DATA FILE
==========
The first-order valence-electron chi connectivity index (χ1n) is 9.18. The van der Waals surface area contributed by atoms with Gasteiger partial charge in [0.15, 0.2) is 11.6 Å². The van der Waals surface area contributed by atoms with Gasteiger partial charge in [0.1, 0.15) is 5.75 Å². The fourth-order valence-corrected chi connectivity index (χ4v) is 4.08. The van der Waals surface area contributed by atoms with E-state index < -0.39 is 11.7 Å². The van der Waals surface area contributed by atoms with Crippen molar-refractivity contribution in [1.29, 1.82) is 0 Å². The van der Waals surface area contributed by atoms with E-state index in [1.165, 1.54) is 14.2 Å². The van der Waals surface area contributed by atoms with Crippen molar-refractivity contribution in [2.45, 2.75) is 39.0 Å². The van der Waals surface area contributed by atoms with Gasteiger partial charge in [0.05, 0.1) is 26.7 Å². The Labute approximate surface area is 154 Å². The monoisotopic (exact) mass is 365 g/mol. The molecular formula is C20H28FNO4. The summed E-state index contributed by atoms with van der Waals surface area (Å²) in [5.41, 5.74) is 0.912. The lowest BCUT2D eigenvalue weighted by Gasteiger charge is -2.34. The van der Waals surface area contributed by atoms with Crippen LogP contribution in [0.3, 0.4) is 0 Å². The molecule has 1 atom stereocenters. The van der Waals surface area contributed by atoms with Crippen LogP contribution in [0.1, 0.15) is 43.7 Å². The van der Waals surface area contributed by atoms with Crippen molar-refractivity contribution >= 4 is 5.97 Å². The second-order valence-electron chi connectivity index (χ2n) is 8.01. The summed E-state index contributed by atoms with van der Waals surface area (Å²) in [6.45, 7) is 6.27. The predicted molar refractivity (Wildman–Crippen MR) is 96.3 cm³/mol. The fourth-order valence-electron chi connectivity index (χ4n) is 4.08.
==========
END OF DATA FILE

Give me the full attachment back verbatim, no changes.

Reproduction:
The first-order valence-electron chi connectivity index (χ1n) is 9.18. The van der Waals surface area contributed by atoms with Gasteiger partial charge in [0.15, 0.2) is 11.6 Å². The van der Waals surface area contributed by atoms with Gasteiger partial charge in [0.1, 0.15) is 5.75 Å². The fourth-order valence-corrected chi connectivity index (χ4v) is 4.08. The van der Waals surface area contributed by atoms with E-state index < -0.39 is 11.7 Å². The van der Waals surface area contributed by atoms with Crippen molar-refractivity contribution in [1.29, 1.82) is 0 Å². The van der Waals surface area contributed by atoms with E-state index in [1.165, 1.54) is 14.2 Å². The van der Waals surface area contributed by atoms with Crippen molar-refractivity contribution in [2.45, 2.75) is 39.0 Å². The van der Waals surface area contributed by atoms with Gasteiger partial charge in [0.05, 0.1) is 26.7 Å². The Labute approximate surface area is 154 Å². The monoisotopic (exact) mass is 365 g/mol. The molecular formula is C20H28FNO4. The summed E-state index contributed by atoms with van der Waals surface area (Å²) in [5.41, 5.74) is 0.912. The lowest BCUT2D eigenvalue weighted by Gasteiger charge is -2.34. The van der Waals surface area contributed by atoms with Crippen LogP contribution in [0.3, 0.4) is 0 Å². The molecule has 1 atom stereocenters. The van der Waals surface area contributed by atoms with Crippen LogP contribution in [0.1, 0.15) is 43.7 Å². The van der Waals surface area contributed by atoms with Crippen molar-refractivity contribution >= 4 is 5.97 Å². The second-order valence-electron chi connectivity index (χ2n) is 8.01. The summed E-state index contributed by atoms with van der Waals surface area (Å²) in [6.45, 7) is 6.27. The predicted molar refractivity (Wildman–Crippen MR) is 96.3 cm³/mol. The fourth-order valence-electron chi connectivity index (χ4n) is 4.08.